HONG KONG: Three years of democracy protests followed by a pandemic have devastated Hong Kong retailers who had grown used to relying on cash from mainland Chinese tourists.
In a city that once boasted some of the world's highest retail rents, the market has cratered, reports AFP.
Sheung Shui is the first town from the main overland border crossing and once thrived as a place where tax-free goods could be snapped up for resale back in mainland China -- a process known as parallel trading.
"People's impression of Sheung Shui is of parallel traders and mainland China," said Eugene Chan, 22, who has lived in the neighbourhood since childhood.
Chan recalled pavements swamped by people filling their luggage with cosmetics, baby formula or household supplies to meet huge demand across the border.
But all that vanished in the wake of huge democracy rallies followed by pandemic-related border closures.
In January 2019, just before the protests began, arrivals from the mainland reached an all time high of 5.5 million, a remarkable figure given Hong Kong's population is 7.5 million.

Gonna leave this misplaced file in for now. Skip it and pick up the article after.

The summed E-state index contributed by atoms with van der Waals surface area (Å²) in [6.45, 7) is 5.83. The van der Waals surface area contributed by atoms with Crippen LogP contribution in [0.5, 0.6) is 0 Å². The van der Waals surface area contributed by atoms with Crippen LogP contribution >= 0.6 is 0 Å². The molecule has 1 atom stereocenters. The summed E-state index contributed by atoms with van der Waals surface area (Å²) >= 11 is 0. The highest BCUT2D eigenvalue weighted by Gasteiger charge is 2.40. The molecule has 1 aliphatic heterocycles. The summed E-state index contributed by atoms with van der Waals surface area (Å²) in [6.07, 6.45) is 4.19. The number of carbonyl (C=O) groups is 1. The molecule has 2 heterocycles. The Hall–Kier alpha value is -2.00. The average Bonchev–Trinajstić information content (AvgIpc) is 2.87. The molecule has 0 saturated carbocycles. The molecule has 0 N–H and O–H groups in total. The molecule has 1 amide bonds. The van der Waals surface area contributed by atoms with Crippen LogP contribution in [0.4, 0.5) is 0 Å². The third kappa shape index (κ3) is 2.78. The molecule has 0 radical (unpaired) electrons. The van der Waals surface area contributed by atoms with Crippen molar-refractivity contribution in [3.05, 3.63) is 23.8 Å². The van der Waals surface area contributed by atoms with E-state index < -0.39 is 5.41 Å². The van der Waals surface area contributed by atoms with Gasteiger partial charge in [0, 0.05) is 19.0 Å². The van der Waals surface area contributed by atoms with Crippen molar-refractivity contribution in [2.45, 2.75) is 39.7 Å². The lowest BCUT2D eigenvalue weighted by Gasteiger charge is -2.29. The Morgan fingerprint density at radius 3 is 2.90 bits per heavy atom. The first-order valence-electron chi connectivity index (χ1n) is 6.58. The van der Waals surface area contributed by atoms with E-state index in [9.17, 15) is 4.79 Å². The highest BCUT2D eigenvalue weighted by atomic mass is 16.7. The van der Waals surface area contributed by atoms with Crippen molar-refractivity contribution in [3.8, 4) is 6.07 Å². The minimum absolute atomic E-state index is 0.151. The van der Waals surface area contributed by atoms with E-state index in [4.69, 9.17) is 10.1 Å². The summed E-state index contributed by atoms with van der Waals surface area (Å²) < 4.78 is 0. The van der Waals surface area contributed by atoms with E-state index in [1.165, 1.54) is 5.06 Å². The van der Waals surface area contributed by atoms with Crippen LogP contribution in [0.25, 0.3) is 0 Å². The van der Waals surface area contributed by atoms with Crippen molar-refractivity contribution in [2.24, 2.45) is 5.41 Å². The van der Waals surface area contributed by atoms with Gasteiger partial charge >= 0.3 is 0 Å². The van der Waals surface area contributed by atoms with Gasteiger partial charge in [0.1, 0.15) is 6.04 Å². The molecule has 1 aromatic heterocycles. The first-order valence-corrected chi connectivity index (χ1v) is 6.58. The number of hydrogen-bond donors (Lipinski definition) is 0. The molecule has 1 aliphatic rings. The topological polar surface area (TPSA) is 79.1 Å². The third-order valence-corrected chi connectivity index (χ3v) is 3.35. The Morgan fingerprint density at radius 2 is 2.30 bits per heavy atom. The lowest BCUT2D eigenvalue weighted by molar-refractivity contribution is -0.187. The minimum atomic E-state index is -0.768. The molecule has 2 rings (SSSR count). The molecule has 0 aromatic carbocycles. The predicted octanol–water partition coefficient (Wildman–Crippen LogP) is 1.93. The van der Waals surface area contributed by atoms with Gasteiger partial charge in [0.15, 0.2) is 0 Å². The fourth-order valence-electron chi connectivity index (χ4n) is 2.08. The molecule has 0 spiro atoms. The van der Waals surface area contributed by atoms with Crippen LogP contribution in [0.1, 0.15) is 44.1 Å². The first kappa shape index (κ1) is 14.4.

"That's a huge loss of demand," Simon Smith, senior director of research and consultancy at Savills, told AFP.
"That wave of mainland spending, particularly focused on luxury, watches, jewellery, designer goods, it really propelled rents to world-beating levels."
Hong Kong's popular shopping districts previously boasted "golden streets" where store rents were more expensive than those in New York City's Fifth Avenue.
Now, Smith said, shop rents in prime locations have undergone a "substantial correction" and regressed to 2003 levels, down more than 75 percent from peak levels in 2013.
Analysts have noted a rebalancing to more local consumption, with some prime location stores in shopping areas taken over by more budget-friendly businesses.